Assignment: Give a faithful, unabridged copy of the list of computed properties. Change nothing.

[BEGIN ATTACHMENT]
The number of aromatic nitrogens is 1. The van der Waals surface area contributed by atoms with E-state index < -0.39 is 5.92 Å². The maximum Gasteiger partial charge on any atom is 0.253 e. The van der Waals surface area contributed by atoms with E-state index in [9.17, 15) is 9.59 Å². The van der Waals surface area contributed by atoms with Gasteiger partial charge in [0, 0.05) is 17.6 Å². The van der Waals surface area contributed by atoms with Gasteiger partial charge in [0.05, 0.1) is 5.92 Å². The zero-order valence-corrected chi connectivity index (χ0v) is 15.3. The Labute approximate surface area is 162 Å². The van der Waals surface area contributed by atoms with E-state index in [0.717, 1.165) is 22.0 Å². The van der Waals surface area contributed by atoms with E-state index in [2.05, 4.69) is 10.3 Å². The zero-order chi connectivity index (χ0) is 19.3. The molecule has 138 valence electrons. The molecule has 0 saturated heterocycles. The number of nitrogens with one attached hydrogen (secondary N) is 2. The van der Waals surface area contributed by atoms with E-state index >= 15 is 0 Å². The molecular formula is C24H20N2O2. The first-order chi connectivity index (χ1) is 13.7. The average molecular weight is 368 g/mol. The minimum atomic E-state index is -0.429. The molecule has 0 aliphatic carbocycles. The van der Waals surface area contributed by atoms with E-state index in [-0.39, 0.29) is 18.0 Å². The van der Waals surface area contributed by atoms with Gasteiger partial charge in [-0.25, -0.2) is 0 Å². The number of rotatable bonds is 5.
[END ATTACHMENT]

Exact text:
The number of aromatic nitrogens is 1. The van der Waals surface area contributed by atoms with E-state index < -0.39 is 5.92 Å². The maximum Gasteiger partial charge on any atom is 0.253 e. The van der Waals surface area contributed by atoms with E-state index in [9.17, 15) is 9.59 Å². The van der Waals surface area contributed by atoms with Gasteiger partial charge in [0, 0.05) is 17.6 Å². The van der Waals surface area contributed by atoms with Gasteiger partial charge in [0.05, 0.1) is 5.92 Å². The zero-order valence-corrected chi connectivity index (χ0v) is 15.3. The Labute approximate surface area is 162 Å². The van der Waals surface area contributed by atoms with E-state index in [0.717, 1.165) is 22.0 Å². The van der Waals surface area contributed by atoms with E-state index in [2.05, 4.69) is 10.3 Å². The zero-order chi connectivity index (χ0) is 19.3. The molecule has 138 valence electrons. The molecule has 0 saturated heterocycles. The number of nitrogens with one attached hydrogen (secondary N) is 2. The van der Waals surface area contributed by atoms with E-state index >= 15 is 0 Å². The molecular formula is C24H20N2O2. The first-order chi connectivity index (χ1) is 13.7. The average molecular weight is 368 g/mol. The minimum atomic E-state index is -0.429. The molecule has 0 aliphatic carbocycles. The van der Waals surface area contributed by atoms with E-state index in [-0.39, 0.29) is 18.0 Å². The van der Waals surface area contributed by atoms with Gasteiger partial charge in [-0.25, -0.2) is 0 Å². The number of rotatable bonds is 5.